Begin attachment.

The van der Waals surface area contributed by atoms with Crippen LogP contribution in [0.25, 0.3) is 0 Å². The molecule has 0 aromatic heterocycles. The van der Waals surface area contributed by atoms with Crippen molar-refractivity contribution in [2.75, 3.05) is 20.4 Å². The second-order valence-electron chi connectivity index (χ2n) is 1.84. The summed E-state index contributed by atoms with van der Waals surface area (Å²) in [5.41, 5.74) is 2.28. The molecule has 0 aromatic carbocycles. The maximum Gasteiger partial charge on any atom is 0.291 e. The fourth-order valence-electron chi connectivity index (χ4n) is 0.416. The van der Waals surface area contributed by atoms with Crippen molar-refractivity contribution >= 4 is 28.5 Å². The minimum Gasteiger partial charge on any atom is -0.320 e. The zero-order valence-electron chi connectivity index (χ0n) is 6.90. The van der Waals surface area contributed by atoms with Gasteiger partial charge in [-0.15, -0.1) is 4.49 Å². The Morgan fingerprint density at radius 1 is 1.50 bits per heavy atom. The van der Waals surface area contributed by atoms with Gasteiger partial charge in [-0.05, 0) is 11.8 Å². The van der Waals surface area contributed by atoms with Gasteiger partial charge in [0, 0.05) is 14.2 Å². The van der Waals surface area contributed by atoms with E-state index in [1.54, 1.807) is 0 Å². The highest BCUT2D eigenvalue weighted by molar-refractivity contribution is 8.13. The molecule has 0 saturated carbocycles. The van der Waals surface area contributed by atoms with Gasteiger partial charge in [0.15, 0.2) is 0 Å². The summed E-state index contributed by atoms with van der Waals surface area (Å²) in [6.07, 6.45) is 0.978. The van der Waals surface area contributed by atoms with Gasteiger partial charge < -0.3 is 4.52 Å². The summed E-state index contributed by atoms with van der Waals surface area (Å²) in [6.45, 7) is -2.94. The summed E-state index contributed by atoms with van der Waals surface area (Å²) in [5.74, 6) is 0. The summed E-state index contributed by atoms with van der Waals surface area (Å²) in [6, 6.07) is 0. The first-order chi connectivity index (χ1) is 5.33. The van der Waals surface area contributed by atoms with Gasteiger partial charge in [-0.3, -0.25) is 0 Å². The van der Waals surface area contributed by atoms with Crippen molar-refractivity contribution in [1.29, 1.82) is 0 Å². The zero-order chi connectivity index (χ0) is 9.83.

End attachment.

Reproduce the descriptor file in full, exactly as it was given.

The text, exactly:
The van der Waals surface area contributed by atoms with Crippen LogP contribution in [0.25, 0.3) is 0 Å². The molecule has 0 aromatic heterocycles. The van der Waals surface area contributed by atoms with Crippen molar-refractivity contribution in [2.75, 3.05) is 20.4 Å². The second-order valence-electron chi connectivity index (χ2n) is 1.84. The summed E-state index contributed by atoms with van der Waals surface area (Å²) in [5.41, 5.74) is 2.28. The molecule has 0 aromatic carbocycles. The maximum Gasteiger partial charge on any atom is 0.291 e. The fourth-order valence-electron chi connectivity index (χ4n) is 0.416. The van der Waals surface area contributed by atoms with Crippen molar-refractivity contribution >= 4 is 28.5 Å². The minimum Gasteiger partial charge on any atom is -0.320 e. The zero-order valence-electron chi connectivity index (χ0n) is 6.90. The van der Waals surface area contributed by atoms with Gasteiger partial charge in [-0.15, -0.1) is 4.49 Å². The Morgan fingerprint density at radius 1 is 1.50 bits per heavy atom. The van der Waals surface area contributed by atoms with Gasteiger partial charge in [-0.05, 0) is 11.8 Å². The van der Waals surface area contributed by atoms with Gasteiger partial charge in [0, 0.05) is 14.2 Å². The van der Waals surface area contributed by atoms with E-state index in [1.54, 1.807) is 0 Å². The highest BCUT2D eigenvalue weighted by molar-refractivity contribution is 8.13. The molecule has 0 saturated carbocycles. The van der Waals surface area contributed by atoms with Gasteiger partial charge in [0.15, 0.2) is 0 Å². The summed E-state index contributed by atoms with van der Waals surface area (Å²) in [6.07, 6.45) is 0.978. The van der Waals surface area contributed by atoms with Gasteiger partial charge < -0.3 is 4.52 Å². The summed E-state index contributed by atoms with van der Waals surface area (Å²) in [6.45, 7) is -2.94. The summed E-state index contributed by atoms with van der Waals surface area (Å²) in [5.74, 6) is 0. The summed E-state index contributed by atoms with van der Waals surface area (Å²) in [6, 6.07) is 0. The first-order chi connectivity index (χ1) is 5.33. The van der Waals surface area contributed by atoms with Gasteiger partial charge in [-0.3, -0.25) is 0 Å². The van der Waals surface area contributed by atoms with Crippen molar-refractivity contribution in [1.29, 1.82) is 0 Å². The zero-order chi connectivity index (χ0) is 9.83.